The energy expenditure of an activity-promoting video game compared to sedentary video games and TV watching

Naim Mitre, Randal C. Foster, Lorraine Lanningham-Foster, and James A. Levine 2
  • 1 Division of Pediatric Endocrinology and Metabolism, Mayo Clinic College of Medicine, Rochester, MN, USA
  • 2 Endocrine Research Unit, Division of Endocrinology, Department of Internal Medicine, Mayo Clinic College of Medicine, Rochester, MN, USA
  • 3 Section of Endocrinology, Children’s Mercy Hospitals and Clinics, Kansas City, MO, USA
  • 4 Food Science and Human Nutrition, Iowa State University, Ames, IA, USA


Background: In the present study we investigated the effect of television watching and the use of activity-promoting video games on energy expenditure in obese and lean children.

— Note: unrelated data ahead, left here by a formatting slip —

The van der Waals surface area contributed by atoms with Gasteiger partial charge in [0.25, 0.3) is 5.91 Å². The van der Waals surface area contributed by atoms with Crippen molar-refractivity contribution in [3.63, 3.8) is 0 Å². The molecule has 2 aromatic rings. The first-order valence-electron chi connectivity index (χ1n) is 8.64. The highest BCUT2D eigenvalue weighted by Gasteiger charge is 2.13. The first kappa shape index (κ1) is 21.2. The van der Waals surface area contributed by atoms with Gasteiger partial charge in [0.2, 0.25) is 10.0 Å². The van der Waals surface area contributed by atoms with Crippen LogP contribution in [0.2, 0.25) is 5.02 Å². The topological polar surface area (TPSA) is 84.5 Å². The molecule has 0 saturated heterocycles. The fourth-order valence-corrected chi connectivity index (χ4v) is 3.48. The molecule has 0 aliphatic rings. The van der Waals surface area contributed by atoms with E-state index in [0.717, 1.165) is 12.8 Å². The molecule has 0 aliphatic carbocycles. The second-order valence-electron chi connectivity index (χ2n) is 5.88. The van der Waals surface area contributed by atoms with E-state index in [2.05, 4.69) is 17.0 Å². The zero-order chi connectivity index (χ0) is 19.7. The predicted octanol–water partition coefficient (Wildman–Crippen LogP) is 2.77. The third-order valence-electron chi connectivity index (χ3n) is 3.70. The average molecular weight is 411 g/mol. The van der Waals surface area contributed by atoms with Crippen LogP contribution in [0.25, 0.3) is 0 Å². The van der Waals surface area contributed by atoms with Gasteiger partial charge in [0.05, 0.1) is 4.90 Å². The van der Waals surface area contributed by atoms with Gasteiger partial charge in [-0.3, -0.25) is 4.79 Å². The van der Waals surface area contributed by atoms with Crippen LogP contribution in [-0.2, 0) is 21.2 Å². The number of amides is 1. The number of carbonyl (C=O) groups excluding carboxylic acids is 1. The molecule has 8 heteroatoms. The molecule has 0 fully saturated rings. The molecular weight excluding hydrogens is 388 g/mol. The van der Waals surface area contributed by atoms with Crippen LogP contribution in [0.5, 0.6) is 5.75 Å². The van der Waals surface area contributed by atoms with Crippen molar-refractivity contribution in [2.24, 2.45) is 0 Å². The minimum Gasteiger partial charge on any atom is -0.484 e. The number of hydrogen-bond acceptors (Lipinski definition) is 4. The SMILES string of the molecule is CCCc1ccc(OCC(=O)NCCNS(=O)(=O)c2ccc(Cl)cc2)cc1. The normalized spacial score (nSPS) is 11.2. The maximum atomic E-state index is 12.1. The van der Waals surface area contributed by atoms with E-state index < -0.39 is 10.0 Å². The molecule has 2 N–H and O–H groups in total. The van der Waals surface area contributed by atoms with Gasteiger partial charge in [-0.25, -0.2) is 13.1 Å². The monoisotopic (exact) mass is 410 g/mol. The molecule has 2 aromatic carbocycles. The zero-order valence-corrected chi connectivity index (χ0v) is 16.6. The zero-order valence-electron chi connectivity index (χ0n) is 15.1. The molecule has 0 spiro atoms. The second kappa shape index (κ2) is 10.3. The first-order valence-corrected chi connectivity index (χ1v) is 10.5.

Methods: Energy expenditure and physical activity were measured while participants were watching television, playing a video game on a traditional sedentary video game console, and while playing the same video game on an activity-promoting video game console.

Results: Energy expenditure was significantly greater than television watching and playing video games on a sedentary video game console when children played the video game on the activity-promoting console. When examining movement with accelerometry, children moved significantly more when playing the video game on the Nintendo Wii console.

Conclusion: Activity-promoting video games have shown to increase movement, and be an important tool to raise energy expenditure by 50% when compared to sedentary activities of daily living.

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